How important is a printer's collateral material?
April 7, 2009
Below are the results of the latest Print Buyers Online.com Weekly Quick Poll survey, which encourages our print buyer and supplier members to share their thoughts on issues that affect the graphic arts industry.
Print Buyer Quick Poll:
How important is a printer's collateral material in identifying them as a prospective supplier?
a) Very important — 30%
b) Important — 21%
c) Somewhat Important — 42%
d) Not important at all — 7%
(43 major print buyers participated in this Quick Poll survey.)
Printer's Quick Poll:
How important do you think a print buyer views a printer's collateral material in identifying them as a prospective supplier?
a) Very important — 16%
b) Important — 26%
c) Somewhat important — 53%
d) Not important at all — 5%
(19 major print suppliers participated in this Quick Poll survey.)
Comments from survey participants:
"Other than the first introduction either in person or over the telephone, samples represent the hard work and creativity from the printer. However, a note with each sample should provide a brief explanation of what step did the printer become engaged. All print buyers should critique each and every item from scratches, scuffs, out of register, to hickeys while providing feedback to the sales person. If this does not happen, the salesperson may believe that this will be an easy sell with quality." David Mitchell, Director of Retail & Purchasing, Palace Entertainment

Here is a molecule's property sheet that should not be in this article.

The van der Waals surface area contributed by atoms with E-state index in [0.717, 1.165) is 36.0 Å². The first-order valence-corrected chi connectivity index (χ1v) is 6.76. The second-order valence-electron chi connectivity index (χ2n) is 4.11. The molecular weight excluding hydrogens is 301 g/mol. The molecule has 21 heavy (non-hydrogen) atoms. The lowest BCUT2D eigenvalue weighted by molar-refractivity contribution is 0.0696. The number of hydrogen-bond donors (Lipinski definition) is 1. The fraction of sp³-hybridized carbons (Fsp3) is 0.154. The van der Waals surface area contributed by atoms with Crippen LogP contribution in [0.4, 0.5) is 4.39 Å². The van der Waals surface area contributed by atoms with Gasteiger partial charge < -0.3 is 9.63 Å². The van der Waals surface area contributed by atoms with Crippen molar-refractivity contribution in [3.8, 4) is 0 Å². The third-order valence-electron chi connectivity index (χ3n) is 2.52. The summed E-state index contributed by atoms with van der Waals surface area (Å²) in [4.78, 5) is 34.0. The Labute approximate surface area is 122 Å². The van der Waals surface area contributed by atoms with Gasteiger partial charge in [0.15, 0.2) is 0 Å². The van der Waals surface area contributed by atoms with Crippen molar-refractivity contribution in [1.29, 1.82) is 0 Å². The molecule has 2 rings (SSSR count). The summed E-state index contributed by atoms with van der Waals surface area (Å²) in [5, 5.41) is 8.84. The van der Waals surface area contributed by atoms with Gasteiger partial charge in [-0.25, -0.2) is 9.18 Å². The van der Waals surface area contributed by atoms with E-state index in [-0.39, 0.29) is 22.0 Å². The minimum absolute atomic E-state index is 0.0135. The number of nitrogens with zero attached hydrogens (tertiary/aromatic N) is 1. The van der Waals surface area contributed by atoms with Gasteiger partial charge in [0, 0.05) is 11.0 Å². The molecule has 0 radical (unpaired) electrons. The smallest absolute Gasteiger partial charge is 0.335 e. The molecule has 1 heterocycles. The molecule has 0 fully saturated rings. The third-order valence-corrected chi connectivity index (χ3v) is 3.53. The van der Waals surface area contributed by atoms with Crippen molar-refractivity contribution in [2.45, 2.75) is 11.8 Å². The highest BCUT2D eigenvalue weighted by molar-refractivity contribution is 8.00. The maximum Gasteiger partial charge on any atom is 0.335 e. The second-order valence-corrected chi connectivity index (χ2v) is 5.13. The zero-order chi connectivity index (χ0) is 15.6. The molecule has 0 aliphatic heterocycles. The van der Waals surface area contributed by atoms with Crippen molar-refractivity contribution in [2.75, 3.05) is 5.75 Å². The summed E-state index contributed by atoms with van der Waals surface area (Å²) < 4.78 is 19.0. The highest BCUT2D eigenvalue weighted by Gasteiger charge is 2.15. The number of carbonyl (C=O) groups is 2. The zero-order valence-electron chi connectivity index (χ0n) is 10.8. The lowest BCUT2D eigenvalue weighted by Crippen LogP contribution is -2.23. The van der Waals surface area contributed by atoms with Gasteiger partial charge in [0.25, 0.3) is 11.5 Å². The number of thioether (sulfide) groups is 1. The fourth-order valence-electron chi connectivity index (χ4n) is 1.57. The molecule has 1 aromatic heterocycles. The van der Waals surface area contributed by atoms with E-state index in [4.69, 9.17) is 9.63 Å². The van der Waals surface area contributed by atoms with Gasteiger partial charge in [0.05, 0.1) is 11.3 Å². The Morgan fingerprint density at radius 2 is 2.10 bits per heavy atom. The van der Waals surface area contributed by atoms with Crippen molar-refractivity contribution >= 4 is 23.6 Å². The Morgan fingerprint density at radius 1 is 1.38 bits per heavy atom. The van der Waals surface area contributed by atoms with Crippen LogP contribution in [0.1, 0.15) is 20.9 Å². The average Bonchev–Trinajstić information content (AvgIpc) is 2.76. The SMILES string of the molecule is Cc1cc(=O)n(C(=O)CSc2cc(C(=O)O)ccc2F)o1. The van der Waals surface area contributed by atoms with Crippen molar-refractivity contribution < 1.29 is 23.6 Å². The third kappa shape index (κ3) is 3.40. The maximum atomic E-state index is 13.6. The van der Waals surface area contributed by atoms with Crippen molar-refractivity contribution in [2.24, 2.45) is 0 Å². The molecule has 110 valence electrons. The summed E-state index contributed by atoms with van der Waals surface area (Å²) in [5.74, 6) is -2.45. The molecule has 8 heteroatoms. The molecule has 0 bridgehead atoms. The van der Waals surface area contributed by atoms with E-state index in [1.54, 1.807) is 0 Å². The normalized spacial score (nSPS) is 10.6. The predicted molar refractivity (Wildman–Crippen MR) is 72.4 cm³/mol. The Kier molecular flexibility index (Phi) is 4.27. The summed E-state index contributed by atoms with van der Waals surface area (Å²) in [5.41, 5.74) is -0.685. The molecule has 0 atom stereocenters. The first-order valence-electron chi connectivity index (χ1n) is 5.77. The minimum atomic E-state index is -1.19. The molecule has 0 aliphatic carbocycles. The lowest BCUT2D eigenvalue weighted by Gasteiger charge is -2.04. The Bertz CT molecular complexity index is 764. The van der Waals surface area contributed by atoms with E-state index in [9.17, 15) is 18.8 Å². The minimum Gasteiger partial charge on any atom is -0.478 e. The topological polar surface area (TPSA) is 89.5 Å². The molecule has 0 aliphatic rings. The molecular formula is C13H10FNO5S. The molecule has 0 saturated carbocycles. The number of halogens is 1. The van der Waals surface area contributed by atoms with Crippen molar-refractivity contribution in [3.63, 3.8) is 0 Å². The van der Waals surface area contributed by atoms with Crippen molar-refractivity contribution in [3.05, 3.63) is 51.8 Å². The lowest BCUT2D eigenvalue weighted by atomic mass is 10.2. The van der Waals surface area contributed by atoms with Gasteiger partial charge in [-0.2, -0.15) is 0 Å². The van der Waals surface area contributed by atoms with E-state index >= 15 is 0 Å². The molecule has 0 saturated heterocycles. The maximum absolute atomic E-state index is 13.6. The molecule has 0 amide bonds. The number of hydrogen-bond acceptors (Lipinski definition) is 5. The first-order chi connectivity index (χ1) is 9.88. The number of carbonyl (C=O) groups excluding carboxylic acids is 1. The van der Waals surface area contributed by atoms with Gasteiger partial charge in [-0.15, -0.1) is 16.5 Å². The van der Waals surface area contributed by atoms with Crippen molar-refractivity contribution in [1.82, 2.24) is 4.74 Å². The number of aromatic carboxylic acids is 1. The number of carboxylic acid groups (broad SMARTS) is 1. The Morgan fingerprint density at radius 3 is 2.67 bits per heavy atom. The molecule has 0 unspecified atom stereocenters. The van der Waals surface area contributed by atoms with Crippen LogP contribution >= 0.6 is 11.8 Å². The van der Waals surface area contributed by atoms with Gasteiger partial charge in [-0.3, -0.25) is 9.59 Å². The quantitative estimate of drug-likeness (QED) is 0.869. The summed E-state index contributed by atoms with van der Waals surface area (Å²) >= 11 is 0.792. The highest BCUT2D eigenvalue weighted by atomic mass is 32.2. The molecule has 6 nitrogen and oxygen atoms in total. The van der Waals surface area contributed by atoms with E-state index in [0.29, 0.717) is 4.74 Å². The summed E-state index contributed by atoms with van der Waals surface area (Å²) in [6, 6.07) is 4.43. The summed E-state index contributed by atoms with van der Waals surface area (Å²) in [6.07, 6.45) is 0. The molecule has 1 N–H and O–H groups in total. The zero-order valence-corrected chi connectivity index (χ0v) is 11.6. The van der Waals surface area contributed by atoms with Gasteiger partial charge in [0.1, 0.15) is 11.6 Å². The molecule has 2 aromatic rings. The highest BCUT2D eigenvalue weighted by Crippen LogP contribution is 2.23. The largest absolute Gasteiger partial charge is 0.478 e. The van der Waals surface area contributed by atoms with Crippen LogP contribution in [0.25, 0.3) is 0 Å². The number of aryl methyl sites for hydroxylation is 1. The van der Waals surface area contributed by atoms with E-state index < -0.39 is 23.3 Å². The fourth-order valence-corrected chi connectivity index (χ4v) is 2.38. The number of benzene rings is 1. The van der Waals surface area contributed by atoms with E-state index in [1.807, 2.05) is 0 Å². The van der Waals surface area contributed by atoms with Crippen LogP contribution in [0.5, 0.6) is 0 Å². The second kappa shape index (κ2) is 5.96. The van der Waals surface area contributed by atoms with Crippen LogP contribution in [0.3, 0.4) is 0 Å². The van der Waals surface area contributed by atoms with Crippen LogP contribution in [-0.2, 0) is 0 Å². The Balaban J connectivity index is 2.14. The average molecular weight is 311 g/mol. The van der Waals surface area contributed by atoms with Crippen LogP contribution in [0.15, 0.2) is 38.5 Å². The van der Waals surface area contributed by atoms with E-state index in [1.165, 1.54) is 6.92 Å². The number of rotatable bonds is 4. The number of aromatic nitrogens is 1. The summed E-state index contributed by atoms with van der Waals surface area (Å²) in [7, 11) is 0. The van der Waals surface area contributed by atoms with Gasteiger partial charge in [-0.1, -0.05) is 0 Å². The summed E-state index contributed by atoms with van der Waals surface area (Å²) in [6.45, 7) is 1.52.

"I find an equipment list the most helpful tool. Everyone claims to have great service and pricing, but if they don't have the equipment to do the job, they really can't be a supplier for you." Sally LeClaire, Dir of Production Services, Promotion Resource Alliance
"I look at this for quality and innovation. If they have a limited portfolio I would most likely not use them."
"Looking at the collateral of printer I learn many things about them such as quality of printing, attention to marketing and ability to work with designers and copywriters."
"All too often, printers don't do enough homework to know the kinds of work their prospects are buying, and fill their folders with samples that miss the mark."
"If they can't even produce a nice piece for themselves, I'm certainly not going to use them!" Pam Stevenson, Production Director, AB&C